Participants : BSc Mathematics and Data Science Institution : Sorbonne University Instructor : Dr. Tanujit Chakraborty Timeline : September, 2022 to December, 2022 Sessions : 60 Sessions Email: [email protected] |

**Course Introduction:**

The course is a classical advanced course in (parametric) Mathematical Statistics. General theory of point estimation is presented within which the notions of unbiasedness, consistency and optimality are studied. A particular attention is given to maximum likelihood estimation. The next topics to be treated are confidence intervals and hypothesis testing. The course ends with an account on the linear model. In the framework of the course, a series of computer labs will be run on the following topics: simulations of random variables (by inversion, rejection sampling and by the Box-Muller transform) and Monte-Carlo methods in Statistics.

**Course Objectives: **

The course will help the students by:

- Prove Glivenko-Cantelli Theorem and assess its fundamental character within Mathematical Statistics.
- Determine the laws of order statistics and of functions of order statistics.
- Infer the laws of the main statistics built from a gaussian random sample, including such the chi-squared statistic and the T-statistic.
- Articulate the notion of a dominated statistical model as well as that of unbiased and consistent estimator. Construct minimum variance unbiased estimator by the Rao-Blackwell/Lehmann-Scheffé procedure and efficient estimators in the sense of Cramér-Rao.
- Prove efficiency properties of Maximum Likelihood Estimators.
- Construct exact and asymptotic confidence intervals, likelihood ratio tests, and goodness of fit tests (chi-squared and Kolmogorov-Smirnov).
- Construct least-squared estimators in the framework of the general linear model and prove their efficiency properties.
- Test generalized linear hypotheses on parameters of linear models.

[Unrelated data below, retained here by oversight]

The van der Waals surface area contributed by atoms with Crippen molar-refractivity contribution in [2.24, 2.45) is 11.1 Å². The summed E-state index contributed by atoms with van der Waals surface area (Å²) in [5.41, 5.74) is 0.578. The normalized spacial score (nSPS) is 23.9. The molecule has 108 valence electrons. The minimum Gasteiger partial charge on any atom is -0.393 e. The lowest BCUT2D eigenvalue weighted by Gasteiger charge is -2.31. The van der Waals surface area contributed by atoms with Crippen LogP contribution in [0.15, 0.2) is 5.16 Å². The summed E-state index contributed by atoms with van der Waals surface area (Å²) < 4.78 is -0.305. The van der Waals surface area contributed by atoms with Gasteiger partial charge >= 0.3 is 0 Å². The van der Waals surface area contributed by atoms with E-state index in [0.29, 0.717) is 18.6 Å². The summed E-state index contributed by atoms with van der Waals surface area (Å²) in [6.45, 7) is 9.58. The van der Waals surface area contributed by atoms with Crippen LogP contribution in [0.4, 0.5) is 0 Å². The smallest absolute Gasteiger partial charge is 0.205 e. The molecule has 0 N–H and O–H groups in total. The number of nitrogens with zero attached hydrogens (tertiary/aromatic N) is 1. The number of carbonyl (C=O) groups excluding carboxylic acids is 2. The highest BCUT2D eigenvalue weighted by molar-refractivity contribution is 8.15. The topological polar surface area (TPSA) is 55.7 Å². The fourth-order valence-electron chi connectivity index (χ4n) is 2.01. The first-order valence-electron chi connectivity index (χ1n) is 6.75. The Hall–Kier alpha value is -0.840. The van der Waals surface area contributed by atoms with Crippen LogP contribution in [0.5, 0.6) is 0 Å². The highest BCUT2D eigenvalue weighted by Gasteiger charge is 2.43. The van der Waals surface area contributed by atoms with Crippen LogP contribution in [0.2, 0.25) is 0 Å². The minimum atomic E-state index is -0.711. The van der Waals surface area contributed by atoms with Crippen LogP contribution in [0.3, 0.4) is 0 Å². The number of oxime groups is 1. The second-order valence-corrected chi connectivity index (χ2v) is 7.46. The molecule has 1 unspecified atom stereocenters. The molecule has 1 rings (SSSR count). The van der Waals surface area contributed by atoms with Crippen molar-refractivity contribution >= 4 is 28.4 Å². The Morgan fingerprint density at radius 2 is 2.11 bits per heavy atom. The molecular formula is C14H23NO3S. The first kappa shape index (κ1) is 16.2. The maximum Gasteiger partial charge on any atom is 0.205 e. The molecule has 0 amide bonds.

- Represent ANOVA as a linear model and perform statistical inferences in these models.
- Computer Lab Classes using RStudio.

**Evaluation Components:**

**The evaluation components for the Statistical Inference (SI) course will be as follows:**

1) Mid Term Test-1 : 15% ; 2) Mid Term Test-2 : 15% ; 3) Project Work : 20% ; 4) End Term Test : 50%.

**Textbooks & References: **

• Rice, John A. (2006) Mathematical statistics and data analysis, Cengage Learning (Very Interesting Textbook)

• Casella, George, and Roger L. Berger (2002).

• Wasserman, Larry (2004).

• Shao, J. (2003). Mathematical Statistics, Springer.

• Shao, J. (2005). Mathematical Statistics: Exercises and Solutions, Springer.

• Casella, George, and Roger L. Berger (2002).

*Statistical inference,*Cengage Learning (Nice Textbook)• Wasserman, Larry (2004).

*All of statistics: a concise course in statistical inference*, Springer.• Shao, J. (2003). Mathematical Statistics, Springer.

• Shao, J. (2005). Mathematical Statistics: Exercises and Solutions, Springer.

**Some Very Interesting Papers For Reading :**

I would recommend all the participants to go through these research articles (mostly non-mathematical) along with the course. Please click on the paper name to view these outstanding and interesting paper:

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**Statistics**- What are the most important statistical ideas of the past 50 years? (2021)2.

**Data Science**- 50 Years of Data Science (2017)3.

**Statistics Vs Data Science**- The science of statistics versus data science: What is the future? (2021)4.

**Statistics Vs Machine Learning**- Prediction, Estimation, and Attribution (2020)5.

**Future**- The future of statistics and data science (2018)**Lecture Notes:**

Class notes, Tutorials, Slides, data and R Codes will be available at github.com/ctanujit/MATH350